There have been numerous developments in Indian ports regarding women’s empowerment and participation in organising work. This was clearly evident in three of the ports, Kandla, Chennai, and Cochin, in a recent seminar organised in Chennai.
Recently 50 new women became members in Kandla port and out of 4100 members, 2200 are women. A gender sensitisation programme was conducted with an equal number of men and women, to enable a better integration of women in the union. As a result there has been a change in the way men view the women.
Besides working towards organising contract and casual workers, women have also been part of the organising campaign at the ABG run terminal at the Kandla Port.
In Chennai, they are wooing casual and unorganised workers through regular grievance handling sessions, education and health awareness programmes. A special education programme has been initiated by the Madras Port Trust Employees' Union (MPTEU) for unorganised women. Every day , 30 women spend an hour at the union receiving education on women’s and workers’ rights. As an incentive, the women are given a trip to one of the major temples on completion of the programme.
In Cochin, all education programmes and seminars have at least 20% participation of women. The union also has women on its decision making bodies- 20% of the 65 member Managing Committee are women, and of the 13 office bearers of the union, 3 are women, of the 4 Vice Presidents of the union, 1 is a women, and of the 5 secretaries of the union, 2 are women.
Although there has been gender activities taking place in other ports, the results of this work has yet to take shape. Nishi Kapahi, Women’s Coordinator, ITF Delhi
The growth of labour brokers is presenting new challenges for African trade unions. A need for research was expressed by affiliates at the East and Southern Africa SASK Road Transport Planning seminar in 2006. Hence the focus of the research is on the road transport industry. However, the need to target the limited resources resulted in a focus on labour brokers in Southern Africa (Mozambique, Namibia and South Africa) with emphasis on South Africa. Why South Africa?, primarily because this is where the practice of labour broking is most prevalent and companies using the services of labour brokers in Mozambique and Namibia are in the main South African in origin.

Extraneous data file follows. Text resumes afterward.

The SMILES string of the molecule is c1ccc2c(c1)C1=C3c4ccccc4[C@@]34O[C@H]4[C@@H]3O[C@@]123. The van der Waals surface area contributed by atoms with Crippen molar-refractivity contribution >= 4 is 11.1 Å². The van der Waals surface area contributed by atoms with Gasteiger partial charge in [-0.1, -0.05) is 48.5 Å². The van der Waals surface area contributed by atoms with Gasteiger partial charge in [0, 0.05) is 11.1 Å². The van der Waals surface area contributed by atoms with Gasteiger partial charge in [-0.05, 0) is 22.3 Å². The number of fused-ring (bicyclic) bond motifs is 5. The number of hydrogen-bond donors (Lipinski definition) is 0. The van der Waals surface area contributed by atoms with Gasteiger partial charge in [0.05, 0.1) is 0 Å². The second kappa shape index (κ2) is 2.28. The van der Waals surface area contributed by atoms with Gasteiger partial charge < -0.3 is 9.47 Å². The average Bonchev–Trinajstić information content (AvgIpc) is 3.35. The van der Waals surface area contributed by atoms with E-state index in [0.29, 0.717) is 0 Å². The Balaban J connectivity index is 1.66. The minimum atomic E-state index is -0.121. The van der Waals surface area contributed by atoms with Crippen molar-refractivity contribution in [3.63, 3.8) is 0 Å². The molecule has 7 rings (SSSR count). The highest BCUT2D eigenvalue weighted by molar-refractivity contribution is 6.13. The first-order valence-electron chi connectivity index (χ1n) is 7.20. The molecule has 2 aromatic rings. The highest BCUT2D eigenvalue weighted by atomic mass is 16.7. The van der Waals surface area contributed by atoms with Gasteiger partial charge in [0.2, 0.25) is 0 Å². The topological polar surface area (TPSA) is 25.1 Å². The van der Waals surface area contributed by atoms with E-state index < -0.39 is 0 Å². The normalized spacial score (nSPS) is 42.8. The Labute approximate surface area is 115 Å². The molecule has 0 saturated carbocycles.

| Extracts from the report.
R. started working for ITR Recruitment as a crew member on a truck in 2000. In 2007 he was employed as a driver. He is now regarded as ‘permanent’, as opposed to those who are employed on a temporary basis. The essential difference between those who are permanent and temporary is that the latter sometimes do not work a full week, even though their employment is ongoing. Some of R.’s colleagues have been working on this basis for over three years.
In the town where R. is based, all the workers of ITR, whether temporary or permanent, depend on a contract with the local SASKO mill. SASKO is a large wheat and maize milling concern and part of the Pioneer Foods group.
ITR does not have a contract with SASKO. SASKO has a contract with Supergroup, and Supergroup in turn has a contract with ITR. ITR is a labour broker. It supplies workers like R. to Supergroup, which in turn supplies workers like R. to SASKO.